Robert Carver is more modest—and more realistic. At the same time he has more to offer the investor or trader who has a spark of creativity and intellectual curiosity.

*Systematic Trading: A Unique New Method for Designing Trading and Investing Systems*(Harriman House, 2015) is a thoughtful, and thought-provoking, journey through the process of creating modular rule-based portfolios.

Although the book addresses three classes of traders and investors—the staunch systems trader, the semi-automatic trader, and the asset allocating investor, Carver is at heart a systems guy. He himself runs a futures trading system with around 45 instruments, eight trading rules drawn from four different styles, and 30 trading rule variations. But this doesn’t mean that he is writing only for those with large portfolios who can code. It does mean, however, that his book will be of value only to those who either already think systematically or are open-minded about learning how to analyze and assess the ingredients of a model investing framework. I would wager to say that this group should include every investor and trader, though in practice of course it encompasses but a tiny fraction of people who have money in the financial markets.

Here I’m going to be decidedly unsystematic and pluck out two ideas that are illustrative of the topics covered in the book.

First, according to Carver, the most overlooked characteristic of a strategy is the expected skew of its returns. “Assuming they have the same Sharpe ratio, the returns from a positively skewed asset will contain more losing days than for those of a negatively skewed asset. But the losing days will be relatively small in magnitude. A negatively skewed asset will have fewer down days, but the losses on those days will be larger.” (pp. 44-45) Equities normally have a mildly negative skew, foreign exchange carry is a negative skew strategy (sometimes disastrously so—think the Swiss franc in January 2015), and gold tends to have a positive skew. Trend following strategies and long option strategies have a positive skew; fixed income relative value (remember LTCM?) and short option strategies have a negative skew. VIX futures have a highly positive skew, “around four times higher than their underlying index.” (p. 46) Negative skew trades often seem more attractive; after all, they are like selling an insurance policy. But managing risk in these trades is more difficult since losses are large and infrequent. Moreover, they often require leverage to achieve decent returns in normal times, so they get killed in bad times.

Second, systematic trading requires forecasting. “A forecast is an estimate of how much a particular instrument’s price will change, given a particular trading rule variation.” (p. 102) “A forecast shouldn’t be binary—buy or sell—but should be scaled. … There are three reasons why scaled forecasts make sense. Firstly, if you were to examine the returns made by a trading rule given the size of its forecasts, you’d normally find that forecasts closer to zero aren’t as profitable as those further away. Secondly, binary systems cost more to trade, since to go from long to short you’d need to sell twice a full size position immediately. Finally, the rest of the framework assumes that the forecasts you get are not binary or lumpy in other ways. It’s better to see forecasts changing continuously rather than jumping around.” (p. 113)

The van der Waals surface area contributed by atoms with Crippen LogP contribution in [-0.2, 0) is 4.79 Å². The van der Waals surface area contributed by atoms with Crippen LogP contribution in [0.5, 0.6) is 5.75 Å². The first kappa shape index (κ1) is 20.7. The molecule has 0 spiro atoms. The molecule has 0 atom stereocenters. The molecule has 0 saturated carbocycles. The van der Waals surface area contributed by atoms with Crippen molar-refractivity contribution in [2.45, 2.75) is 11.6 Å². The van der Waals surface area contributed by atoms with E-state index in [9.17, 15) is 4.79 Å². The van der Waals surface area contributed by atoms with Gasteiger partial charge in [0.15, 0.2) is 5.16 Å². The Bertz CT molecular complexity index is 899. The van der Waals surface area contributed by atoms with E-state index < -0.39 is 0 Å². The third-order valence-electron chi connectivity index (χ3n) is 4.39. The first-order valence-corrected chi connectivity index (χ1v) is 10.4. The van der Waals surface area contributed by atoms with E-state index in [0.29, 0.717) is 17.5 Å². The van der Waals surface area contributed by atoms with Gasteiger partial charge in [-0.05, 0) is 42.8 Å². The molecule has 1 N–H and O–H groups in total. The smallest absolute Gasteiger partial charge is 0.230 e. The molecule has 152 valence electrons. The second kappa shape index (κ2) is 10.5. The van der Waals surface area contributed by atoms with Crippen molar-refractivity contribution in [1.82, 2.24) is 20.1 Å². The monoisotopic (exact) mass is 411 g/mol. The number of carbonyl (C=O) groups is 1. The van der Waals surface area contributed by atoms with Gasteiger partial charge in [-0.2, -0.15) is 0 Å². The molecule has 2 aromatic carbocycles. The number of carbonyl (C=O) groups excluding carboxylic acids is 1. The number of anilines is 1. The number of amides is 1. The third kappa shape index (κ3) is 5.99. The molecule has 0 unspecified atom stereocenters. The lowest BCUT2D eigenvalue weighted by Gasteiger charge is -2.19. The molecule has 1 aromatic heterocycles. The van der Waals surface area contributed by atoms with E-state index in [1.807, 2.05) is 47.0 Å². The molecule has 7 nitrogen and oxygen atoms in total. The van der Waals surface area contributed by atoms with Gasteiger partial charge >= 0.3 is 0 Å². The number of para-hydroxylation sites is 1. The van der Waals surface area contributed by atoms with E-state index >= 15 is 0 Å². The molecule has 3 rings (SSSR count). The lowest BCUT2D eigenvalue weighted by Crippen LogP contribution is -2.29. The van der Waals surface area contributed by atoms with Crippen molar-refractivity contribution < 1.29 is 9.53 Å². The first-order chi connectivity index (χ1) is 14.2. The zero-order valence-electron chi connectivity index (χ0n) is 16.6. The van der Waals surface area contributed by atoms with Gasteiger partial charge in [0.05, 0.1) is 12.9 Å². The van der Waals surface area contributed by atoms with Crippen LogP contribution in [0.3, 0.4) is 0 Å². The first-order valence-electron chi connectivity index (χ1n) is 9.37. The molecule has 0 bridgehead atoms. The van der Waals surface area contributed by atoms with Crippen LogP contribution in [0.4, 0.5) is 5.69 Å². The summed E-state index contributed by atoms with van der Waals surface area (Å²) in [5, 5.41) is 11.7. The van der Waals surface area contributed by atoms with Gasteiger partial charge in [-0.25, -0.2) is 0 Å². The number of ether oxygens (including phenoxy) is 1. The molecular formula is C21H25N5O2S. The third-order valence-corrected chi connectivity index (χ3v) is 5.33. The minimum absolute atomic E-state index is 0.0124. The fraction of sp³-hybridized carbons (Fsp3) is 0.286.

To set forecasts, Carver recommends using volatility standardization. Forecasts are “

*proportional to expected risk adjusted returns.*For example, suppose that the Bund has expected returns of 2% a year and an expected annualized standard deviation of 8%. Schatz futures have an expected return of 1% a year, but you only expect volatility of 2% a year. After adjusting for risk the expected return on Schatz … is twice as much as on Bunds…. That implies the forecast for Schatz should be twice the forecast for Bunds. … If you continuously adjust your estimate of expected volatility then you also cope with risk changing over time.” (pp. 114-15)

Carver spent ten years in the City of London—initially trading exotic derivative products for Barclays and then serving as a portfolio manager for the hedge fund AHL, where he created its fundamental global macro strategy and managed its multi-billion dollar fixed income portfolio before retiring from the industry in 2013. So he isn’t just some ordinary Joe with a computer and a bunch of back-testing software. He has clearly thought about what makes a good systematic trader and a good systematically-driven portfolio. We can be grateful that he decided to share his insights with us.

Thank you. I have also worked for this industry. You have to also consider the possibility that Carver confuses the skew due to curve-fitting with a positive skew from the returns of an asset class. Trend-following rules are usually curve-fitted to past data. It is peculiar to compare asset classes to trading rules. This shows confusion. trend-following is not an asset class.

ReplyDelete"Carver spent ten years in the City of London—initially trading exotic derivative products for Barclays and then serving as a portfolio manager for the hedge fund AHL, where he created its fundamental global macro strategy and managed its multi-billion dollar fixed income portfolio before retiring from the industry in 2013."

Carver looks like in this 40s or early 50s. If his models were successful and his understanding was sold he would be in high demand by the fund industry. The fact that he "retired" raises some issues.